Salience Is Subjective

Problem solving, Roger Martin writes, involves first identifying the features of a problem that are most important. We can't possibly consider every facet of the challenge ahead, so we must pick and choose what we will care about. We therefore have to assess the salience of available information to the problem at hand.

This sense of salience can vary dramatically between different people: it is informed, Martin says, by each individual's stance—our personal domain of knowledge, sense of self, and sense of purpose—their tools—including literal tools but also the theories, models, processes, and rules of thumb that we bring to the problem space—and their experience—the accrued practical, tangible knowledge that has honed their intuition and sensitivity to different elements of the problem.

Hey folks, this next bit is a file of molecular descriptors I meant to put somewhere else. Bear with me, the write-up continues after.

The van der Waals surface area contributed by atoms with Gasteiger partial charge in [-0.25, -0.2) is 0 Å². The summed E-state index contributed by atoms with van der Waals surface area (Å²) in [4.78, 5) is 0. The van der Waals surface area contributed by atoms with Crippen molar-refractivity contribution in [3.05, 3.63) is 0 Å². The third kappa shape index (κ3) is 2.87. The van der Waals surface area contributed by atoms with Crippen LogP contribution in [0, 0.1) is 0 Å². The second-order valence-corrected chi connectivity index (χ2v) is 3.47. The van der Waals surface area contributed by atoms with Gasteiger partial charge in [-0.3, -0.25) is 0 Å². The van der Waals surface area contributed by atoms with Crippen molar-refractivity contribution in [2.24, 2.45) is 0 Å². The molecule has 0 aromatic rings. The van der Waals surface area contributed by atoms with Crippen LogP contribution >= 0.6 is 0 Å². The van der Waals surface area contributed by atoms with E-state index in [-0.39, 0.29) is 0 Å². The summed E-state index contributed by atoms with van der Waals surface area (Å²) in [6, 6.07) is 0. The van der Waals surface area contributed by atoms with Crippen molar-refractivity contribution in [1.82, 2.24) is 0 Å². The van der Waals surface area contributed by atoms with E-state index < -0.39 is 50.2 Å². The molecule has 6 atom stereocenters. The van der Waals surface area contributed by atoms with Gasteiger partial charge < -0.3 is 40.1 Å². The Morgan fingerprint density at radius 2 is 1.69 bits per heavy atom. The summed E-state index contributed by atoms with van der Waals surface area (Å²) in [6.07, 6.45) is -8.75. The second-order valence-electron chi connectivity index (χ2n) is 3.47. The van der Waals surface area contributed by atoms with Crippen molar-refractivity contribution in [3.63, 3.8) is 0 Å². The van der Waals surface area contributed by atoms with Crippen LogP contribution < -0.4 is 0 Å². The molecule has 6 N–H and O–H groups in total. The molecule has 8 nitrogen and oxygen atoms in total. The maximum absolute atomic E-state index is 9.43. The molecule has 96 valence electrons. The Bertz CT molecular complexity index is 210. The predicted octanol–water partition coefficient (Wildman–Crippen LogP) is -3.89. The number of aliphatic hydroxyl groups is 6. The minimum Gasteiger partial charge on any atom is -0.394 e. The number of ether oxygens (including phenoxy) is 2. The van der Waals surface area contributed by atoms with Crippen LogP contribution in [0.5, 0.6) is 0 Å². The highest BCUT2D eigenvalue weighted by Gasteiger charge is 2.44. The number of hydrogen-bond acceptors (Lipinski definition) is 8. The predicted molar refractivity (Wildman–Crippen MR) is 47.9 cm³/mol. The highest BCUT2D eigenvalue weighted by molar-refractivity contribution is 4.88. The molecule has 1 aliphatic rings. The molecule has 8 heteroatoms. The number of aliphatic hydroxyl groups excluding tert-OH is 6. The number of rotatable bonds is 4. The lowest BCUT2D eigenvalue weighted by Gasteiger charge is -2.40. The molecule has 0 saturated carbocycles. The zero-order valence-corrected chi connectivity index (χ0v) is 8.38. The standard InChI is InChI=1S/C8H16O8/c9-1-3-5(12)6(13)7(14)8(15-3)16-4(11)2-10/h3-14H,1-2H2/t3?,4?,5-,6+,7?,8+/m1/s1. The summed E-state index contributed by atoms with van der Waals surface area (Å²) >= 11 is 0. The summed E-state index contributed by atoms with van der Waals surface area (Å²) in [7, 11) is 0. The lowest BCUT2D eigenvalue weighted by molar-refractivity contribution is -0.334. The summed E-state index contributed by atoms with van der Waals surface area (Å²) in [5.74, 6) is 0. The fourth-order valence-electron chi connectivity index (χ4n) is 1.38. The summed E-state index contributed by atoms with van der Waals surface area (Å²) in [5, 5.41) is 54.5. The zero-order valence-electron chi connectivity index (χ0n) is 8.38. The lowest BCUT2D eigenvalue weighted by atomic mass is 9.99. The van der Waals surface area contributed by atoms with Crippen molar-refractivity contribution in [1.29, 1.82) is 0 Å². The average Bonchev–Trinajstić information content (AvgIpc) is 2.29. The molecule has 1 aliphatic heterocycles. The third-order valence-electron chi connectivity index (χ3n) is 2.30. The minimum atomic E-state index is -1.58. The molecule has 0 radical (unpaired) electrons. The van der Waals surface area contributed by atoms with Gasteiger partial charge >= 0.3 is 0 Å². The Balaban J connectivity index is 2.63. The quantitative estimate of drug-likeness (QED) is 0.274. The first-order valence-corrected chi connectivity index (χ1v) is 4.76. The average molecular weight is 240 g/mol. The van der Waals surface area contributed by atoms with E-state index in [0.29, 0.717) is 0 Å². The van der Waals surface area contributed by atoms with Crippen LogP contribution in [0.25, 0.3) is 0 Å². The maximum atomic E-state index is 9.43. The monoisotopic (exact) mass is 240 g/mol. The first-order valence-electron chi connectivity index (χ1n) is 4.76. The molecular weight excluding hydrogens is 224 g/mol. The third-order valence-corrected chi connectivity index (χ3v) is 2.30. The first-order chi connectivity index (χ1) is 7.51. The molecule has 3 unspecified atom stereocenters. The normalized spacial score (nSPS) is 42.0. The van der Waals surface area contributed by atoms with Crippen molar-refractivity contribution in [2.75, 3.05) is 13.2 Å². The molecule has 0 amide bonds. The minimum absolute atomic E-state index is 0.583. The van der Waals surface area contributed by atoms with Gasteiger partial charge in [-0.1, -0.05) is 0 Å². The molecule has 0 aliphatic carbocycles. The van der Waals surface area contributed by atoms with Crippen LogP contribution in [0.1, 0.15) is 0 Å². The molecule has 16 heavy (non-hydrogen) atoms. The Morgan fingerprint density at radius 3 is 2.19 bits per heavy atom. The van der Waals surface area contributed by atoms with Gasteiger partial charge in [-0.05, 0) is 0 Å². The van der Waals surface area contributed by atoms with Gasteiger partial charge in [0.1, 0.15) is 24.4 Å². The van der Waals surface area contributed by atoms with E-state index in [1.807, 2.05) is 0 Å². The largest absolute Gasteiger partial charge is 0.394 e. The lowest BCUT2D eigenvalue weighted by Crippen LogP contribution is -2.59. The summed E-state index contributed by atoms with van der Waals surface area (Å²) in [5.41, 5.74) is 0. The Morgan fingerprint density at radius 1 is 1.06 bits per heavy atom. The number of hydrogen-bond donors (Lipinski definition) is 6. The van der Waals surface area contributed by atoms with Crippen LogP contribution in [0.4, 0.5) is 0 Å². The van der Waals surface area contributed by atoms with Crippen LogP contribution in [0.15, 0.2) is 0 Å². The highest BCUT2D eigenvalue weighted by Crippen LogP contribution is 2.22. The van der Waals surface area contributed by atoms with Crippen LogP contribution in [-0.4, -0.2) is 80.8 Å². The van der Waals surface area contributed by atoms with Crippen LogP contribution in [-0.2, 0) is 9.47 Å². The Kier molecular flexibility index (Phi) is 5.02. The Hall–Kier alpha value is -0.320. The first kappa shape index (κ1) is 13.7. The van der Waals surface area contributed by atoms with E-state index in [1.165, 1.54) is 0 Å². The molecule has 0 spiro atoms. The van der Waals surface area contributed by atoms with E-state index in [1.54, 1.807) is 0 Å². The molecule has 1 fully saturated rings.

Martin, Roger L. The Opposable Mind: How Successful Leaders Win Through Integrative Thinking. 1st edition. Boston, Mass: Harvard Business Review Press, 2007.